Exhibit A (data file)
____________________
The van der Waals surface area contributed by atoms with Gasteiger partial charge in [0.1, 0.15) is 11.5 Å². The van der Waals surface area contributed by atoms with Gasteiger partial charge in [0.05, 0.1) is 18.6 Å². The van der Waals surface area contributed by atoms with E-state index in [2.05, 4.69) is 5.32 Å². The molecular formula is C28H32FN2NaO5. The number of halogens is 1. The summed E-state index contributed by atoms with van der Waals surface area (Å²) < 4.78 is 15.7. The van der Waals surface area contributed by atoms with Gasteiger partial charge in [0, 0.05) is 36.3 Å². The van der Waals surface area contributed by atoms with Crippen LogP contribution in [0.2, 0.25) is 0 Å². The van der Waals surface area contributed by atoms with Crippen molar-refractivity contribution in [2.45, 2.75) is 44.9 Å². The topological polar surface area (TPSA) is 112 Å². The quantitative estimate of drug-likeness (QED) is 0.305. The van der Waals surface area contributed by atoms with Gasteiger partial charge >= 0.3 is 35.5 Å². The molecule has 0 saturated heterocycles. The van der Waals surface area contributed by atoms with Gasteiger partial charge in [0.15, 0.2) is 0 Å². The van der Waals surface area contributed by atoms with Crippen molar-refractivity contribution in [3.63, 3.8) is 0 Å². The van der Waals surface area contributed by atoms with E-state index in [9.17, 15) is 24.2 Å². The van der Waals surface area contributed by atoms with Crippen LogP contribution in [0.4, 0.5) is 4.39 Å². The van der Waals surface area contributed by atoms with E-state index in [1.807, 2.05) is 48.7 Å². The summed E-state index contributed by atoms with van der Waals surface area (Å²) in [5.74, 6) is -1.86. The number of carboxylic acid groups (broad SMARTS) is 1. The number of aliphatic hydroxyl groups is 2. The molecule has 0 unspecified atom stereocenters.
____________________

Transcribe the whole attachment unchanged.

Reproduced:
The van der Waals surface area contributed by atoms with Gasteiger partial charge in [0.1, 0.15) is 11.5 Å². The van der Waals surface area contributed by atoms with Gasteiger partial charge in [0.05, 0.1) is 18.6 Å². The van der Waals surface area contributed by atoms with E-state index in [2.05, 4.69) is 5.32 Å². The molecular formula is C28H32FN2NaO5. The number of halogens is 1. The summed E-state index contributed by atoms with van der Waals surface area (Å²) < 4.78 is 15.7. The van der Waals surface area contributed by atoms with Gasteiger partial charge in [0, 0.05) is 36.3 Å². The van der Waals surface area contributed by atoms with Crippen LogP contribution in [0.2, 0.25) is 0 Å². The van der Waals surface area contributed by atoms with Crippen molar-refractivity contribution in [2.45, 2.75) is 44.9 Å². The topological polar surface area (TPSA) is 112 Å². The quantitative estimate of drug-likeness (QED) is 0.305. The van der Waals surface area contributed by atoms with Gasteiger partial charge >= 0.3 is 35.5 Å². The molecule has 0 saturated heterocycles. The van der Waals surface area contributed by atoms with Gasteiger partial charge in [0.15, 0.2) is 0 Å². The van der Waals surface area contributed by atoms with Crippen molar-refractivity contribution in [3.63, 3.8) is 0 Å². The van der Waals surface area contributed by atoms with E-state index in [9.17, 15) is 24.2 Å². The van der Waals surface area contributed by atoms with Crippen LogP contribution in [0.4, 0.5) is 4.39 Å². The van der Waals surface area contributed by atoms with E-state index in [1.807, 2.05) is 48.7 Å². The summed E-state index contributed by atoms with van der Waals surface area (Å²) in [5.74, 6) is -1.86. The number of carboxylic acid groups (broad SMARTS) is 1. The number of aliphatic hydroxyl groups is 2. The molecule has 0 unspecified atom stereocenters.